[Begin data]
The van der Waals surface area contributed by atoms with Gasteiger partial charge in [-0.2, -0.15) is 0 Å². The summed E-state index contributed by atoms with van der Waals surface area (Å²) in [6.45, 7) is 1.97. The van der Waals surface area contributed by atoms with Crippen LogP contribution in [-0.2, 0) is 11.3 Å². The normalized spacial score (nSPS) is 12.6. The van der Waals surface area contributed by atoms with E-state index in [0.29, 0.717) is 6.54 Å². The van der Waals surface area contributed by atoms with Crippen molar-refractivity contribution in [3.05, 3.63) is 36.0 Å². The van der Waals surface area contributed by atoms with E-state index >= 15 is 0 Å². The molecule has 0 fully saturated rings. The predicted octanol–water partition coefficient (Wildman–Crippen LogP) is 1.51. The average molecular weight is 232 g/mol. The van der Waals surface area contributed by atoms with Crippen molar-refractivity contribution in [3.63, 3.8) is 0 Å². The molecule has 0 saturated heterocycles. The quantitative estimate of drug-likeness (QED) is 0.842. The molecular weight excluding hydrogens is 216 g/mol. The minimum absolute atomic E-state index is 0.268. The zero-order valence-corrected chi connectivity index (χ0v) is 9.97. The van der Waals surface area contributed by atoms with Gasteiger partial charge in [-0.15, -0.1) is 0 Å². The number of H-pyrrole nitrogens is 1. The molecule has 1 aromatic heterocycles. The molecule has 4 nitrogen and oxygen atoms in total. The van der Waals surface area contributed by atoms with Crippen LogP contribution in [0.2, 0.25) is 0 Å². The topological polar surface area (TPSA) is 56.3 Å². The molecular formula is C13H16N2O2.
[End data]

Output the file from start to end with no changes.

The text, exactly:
The van der Waals surface area contributed by atoms with Gasteiger partial charge in [-0.2, -0.15) is 0 Å². The summed E-state index contributed by atoms with van der Waals surface area (Å²) in [6.45, 7) is 1.97. The van der Waals surface area contributed by atoms with Crippen LogP contribution in [-0.2, 0) is 11.3 Å². The normalized spacial score (nSPS) is 12.6. The van der Waals surface area contributed by atoms with E-state index in [0.29, 0.717) is 6.54 Å². The van der Waals surface area contributed by atoms with Crippen molar-refractivity contribution in [3.05, 3.63) is 36.0 Å². The van der Waals surface area contributed by atoms with E-state index >= 15 is 0 Å². The molecule has 0 fully saturated rings. The predicted octanol–water partition coefficient (Wildman–Crippen LogP) is 1.51. The average molecular weight is 232 g/mol. The van der Waals surface area contributed by atoms with Crippen molar-refractivity contribution in [3.63, 3.8) is 0 Å². The molecule has 0 saturated heterocycles. The quantitative estimate of drug-likeness (QED) is 0.842. The molecular weight excluding hydrogens is 216 g/mol. The minimum absolute atomic E-state index is 0.268. The zero-order valence-corrected chi connectivity index (χ0v) is 9.97. The van der Waals surface area contributed by atoms with Gasteiger partial charge in [-0.15, -0.1) is 0 Å². The number of H-pyrrole nitrogens is 1. The molecule has 1 aromatic heterocycles. The molecule has 4 nitrogen and oxygen atoms in total. The van der Waals surface area contributed by atoms with Crippen LogP contribution in [0.2, 0.25) is 0 Å². The topological polar surface area (TPSA) is 56.3 Å². The molecular formula is C13H16N2O2.